The United Nations has reached a deal with Syria outlining the rules for the deployment of observers to monitor the country’s ceasefire, both sides said.
A spokesman for UN-Arab League envoy Kofi Annan said the agreement covered the functions of the mission and the Syrian government’s responsibilities.
A fragile truce is in place in Syria, but reports of violence have continued.
Earlier, the UN’s chief Ban Ki-moon said he wanted to increase the number of monitors to 300.
In a letter to the UN, the secretary-general said Syria had not complied with the terms of the peace deal, but that there remained an “opportunity for progress”.
Members of the Security Council are meeting in New York to discuss the report.
In a statement, the Syrian foreign ministry said an accord on observers was signed by Deputy Foreign Minister Faisal al-Mekdad and a member of the advance team, which arrived in the country earlier this week.
“This agreement comes within the framework of Syrian efforts aimed at making the Annan plan succeed and to facilitate the UN observer mission while respecting Syria’s sovereignty,” the statement said.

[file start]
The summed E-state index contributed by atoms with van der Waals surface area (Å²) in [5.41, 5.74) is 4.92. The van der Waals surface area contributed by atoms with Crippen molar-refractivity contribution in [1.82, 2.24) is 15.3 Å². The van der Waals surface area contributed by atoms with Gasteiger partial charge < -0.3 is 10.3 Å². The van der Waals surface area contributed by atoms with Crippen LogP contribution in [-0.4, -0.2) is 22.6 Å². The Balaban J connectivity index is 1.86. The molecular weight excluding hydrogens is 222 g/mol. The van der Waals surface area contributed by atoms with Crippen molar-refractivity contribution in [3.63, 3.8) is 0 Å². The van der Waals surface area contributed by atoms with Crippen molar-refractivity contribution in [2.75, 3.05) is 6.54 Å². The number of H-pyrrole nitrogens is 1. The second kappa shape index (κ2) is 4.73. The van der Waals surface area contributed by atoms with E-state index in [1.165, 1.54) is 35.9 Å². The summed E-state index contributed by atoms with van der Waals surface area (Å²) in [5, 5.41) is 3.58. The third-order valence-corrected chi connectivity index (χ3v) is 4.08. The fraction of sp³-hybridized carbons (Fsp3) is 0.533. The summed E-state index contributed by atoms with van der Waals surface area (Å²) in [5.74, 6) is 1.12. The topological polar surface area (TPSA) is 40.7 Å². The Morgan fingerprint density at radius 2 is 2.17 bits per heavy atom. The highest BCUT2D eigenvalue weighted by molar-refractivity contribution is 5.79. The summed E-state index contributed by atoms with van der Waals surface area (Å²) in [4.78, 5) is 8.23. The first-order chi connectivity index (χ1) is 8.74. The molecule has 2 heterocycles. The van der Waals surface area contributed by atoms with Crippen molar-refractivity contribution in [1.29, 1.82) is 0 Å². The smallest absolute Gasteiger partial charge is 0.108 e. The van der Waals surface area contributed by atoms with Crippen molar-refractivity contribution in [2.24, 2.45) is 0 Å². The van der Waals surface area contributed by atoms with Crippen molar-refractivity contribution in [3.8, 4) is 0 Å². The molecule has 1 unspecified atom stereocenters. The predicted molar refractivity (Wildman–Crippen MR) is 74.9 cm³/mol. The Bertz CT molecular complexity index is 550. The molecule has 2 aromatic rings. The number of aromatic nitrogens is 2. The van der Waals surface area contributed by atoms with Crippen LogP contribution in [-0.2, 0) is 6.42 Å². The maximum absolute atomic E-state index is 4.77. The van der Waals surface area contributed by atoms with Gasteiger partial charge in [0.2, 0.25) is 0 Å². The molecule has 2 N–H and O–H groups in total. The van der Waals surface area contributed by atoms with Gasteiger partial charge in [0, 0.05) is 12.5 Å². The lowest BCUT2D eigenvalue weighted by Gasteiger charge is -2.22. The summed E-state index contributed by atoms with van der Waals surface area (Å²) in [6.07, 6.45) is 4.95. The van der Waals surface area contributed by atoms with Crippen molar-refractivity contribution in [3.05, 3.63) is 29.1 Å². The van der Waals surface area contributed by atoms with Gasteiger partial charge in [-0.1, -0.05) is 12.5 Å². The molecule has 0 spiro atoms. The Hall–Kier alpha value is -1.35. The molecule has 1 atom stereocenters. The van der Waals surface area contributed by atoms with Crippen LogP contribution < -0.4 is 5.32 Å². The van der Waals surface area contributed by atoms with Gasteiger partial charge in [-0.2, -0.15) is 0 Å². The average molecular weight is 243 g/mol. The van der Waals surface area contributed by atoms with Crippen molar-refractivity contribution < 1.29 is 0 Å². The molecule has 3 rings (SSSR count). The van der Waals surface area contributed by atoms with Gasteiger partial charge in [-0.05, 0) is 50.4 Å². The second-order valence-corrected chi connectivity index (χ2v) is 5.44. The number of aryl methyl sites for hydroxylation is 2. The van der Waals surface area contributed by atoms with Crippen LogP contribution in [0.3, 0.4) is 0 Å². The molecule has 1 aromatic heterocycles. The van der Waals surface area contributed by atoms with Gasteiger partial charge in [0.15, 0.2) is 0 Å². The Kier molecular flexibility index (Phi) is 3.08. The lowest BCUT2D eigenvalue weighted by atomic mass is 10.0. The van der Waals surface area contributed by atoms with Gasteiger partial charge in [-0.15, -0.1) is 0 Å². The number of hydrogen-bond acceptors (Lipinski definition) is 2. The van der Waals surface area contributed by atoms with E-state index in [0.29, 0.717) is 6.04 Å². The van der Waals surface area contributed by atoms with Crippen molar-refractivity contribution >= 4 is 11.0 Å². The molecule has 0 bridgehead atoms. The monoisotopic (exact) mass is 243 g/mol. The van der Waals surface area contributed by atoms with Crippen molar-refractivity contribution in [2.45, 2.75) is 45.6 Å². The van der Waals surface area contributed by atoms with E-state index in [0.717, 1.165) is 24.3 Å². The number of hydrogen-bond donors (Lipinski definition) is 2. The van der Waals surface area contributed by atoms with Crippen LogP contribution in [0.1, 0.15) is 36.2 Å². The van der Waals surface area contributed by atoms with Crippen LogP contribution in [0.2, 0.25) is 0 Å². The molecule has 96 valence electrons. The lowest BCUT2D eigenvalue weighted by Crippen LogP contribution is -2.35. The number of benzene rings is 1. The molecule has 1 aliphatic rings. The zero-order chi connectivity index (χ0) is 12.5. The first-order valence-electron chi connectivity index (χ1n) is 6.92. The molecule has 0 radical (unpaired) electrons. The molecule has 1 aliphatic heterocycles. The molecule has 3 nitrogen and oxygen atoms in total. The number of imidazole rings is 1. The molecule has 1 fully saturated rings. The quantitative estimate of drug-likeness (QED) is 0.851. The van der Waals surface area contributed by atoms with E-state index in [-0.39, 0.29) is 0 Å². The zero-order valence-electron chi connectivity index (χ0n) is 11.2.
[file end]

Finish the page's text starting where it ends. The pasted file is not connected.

The office of Mr Annan confirmed an agreement had been signed, and said it was also having discussions with representatives of Syrian opposition groups.
“This agreement outlines the functions of the observers as they fulfil their mandate in Syria and the tasks and responsibilities of the Syrian government in this regard,” Ahmad Fawzi said in a statement.
“The hard part lies ahead,” the statement said, in order to reach what it called “a truly Syrian-led and -owned political dialogue to address the legitimate concerns and aspirations of the Syrian people.”
Meanwhile, activists said there’s been further government shelling of parts of the third-biggest city, Homs, the BBC’s Jim Muir reports from neighbouring Lebanon.
He says that it is not yet clear exactly how much freedom of movement and access the monitors will be given.
He says that so far, they haven’t been allowed to go to the most obvious trouble-spot, Homs – where intense shelling of rebel-held areas has continued.
In his report to the UN, Mr Ban expressed concern over continuing violence and said it was critical that the government kept its pledge to withdraw troops from populated areas.
The secretary-general noted that while violence had fallen at the time of the truce on 12 April, it had escalated again in recent days.
He also noted that there had been “no significant release of detainees”, and “no substantive progress” in negotiations on humanitarian access, in reference to other aspects of Mr Annan’s six-point plan.
Meanwhile, US Secretary of State Hillary Clinton is due to meet foreign ministers in Paris later to discuss the crisis.
BBC/ SANA photo
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